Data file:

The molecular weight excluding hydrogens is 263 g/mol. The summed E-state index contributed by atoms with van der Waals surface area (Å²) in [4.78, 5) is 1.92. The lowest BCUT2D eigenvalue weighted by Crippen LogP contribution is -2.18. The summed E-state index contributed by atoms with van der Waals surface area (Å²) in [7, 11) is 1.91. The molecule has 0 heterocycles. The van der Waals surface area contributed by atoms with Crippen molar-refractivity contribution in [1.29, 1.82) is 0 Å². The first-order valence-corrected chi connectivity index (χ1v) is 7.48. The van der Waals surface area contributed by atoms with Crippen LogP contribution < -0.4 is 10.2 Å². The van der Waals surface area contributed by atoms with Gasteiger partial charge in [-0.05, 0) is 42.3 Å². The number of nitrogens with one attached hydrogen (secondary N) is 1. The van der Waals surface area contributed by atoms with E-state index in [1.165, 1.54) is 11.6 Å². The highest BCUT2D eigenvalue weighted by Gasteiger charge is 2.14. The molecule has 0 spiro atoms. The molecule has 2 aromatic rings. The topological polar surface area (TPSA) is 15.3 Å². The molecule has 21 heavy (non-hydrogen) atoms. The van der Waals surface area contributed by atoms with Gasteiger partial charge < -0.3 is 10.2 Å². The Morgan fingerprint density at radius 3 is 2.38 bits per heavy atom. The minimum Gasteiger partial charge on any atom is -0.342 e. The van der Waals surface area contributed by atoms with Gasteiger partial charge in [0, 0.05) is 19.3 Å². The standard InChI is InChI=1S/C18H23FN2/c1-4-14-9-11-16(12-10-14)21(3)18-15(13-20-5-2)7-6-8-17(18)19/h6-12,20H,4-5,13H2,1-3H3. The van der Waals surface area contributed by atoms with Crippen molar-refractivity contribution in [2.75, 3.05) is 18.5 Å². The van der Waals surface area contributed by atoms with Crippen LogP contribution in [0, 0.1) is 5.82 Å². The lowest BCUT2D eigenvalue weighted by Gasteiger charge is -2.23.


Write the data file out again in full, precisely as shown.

The molecular weight excluding hydrogens is 263 g/mol. The summed E-state index contributed by atoms with van der Waals surface area (Å²) in [4.78, 5) is 1.92. The lowest BCUT2D eigenvalue weighted by Crippen LogP contribution is -2.18. The summed E-state index contributed by atoms with van der Waals surface area (Å²) in [7, 11) is 1.91. The molecule has 0 heterocycles. The van der Waals surface area contributed by atoms with Crippen molar-refractivity contribution in [1.29, 1.82) is 0 Å². The first-order valence-corrected chi connectivity index (χ1v) is 7.48. The van der Waals surface area contributed by atoms with Crippen LogP contribution < -0.4 is 10.2 Å². The van der Waals surface area contributed by atoms with Gasteiger partial charge in [-0.05, 0) is 42.3 Å². The number of nitrogens with one attached hydrogen (secondary N) is 1. The van der Waals surface area contributed by atoms with E-state index in [1.165, 1.54) is 11.6 Å². The highest BCUT2D eigenvalue weighted by Gasteiger charge is 2.14. The molecule has 0 spiro atoms. The molecule has 2 aromatic rings. The topological polar surface area (TPSA) is 15.3 Å². The molecule has 21 heavy (non-hydrogen) atoms. The van der Waals surface area contributed by atoms with Gasteiger partial charge < -0.3 is 10.2 Å². The Morgan fingerprint density at radius 3 is 2.38 bits per heavy atom. The minimum Gasteiger partial charge on any atom is -0.342 e. The van der Waals surface area contributed by atoms with Gasteiger partial charge in [0, 0.05) is 19.3 Å². The standard InChI is InChI=1S/C18H23FN2/c1-4-14-9-11-16(12-10-14)21(3)18-15(13-20-5-2)7-6-8-17(18)19/h6-12,20H,4-5,13H2,1-3H3. The van der Waals surface area contributed by atoms with Crippen molar-refractivity contribution in [2.75, 3.05) is 18.5 Å². The van der Waals surface area contributed by atoms with Crippen LogP contribution in [0, 0.1) is 5.82 Å². The lowest BCUT2D eigenvalue weighted by Gasteiger charge is -2.23.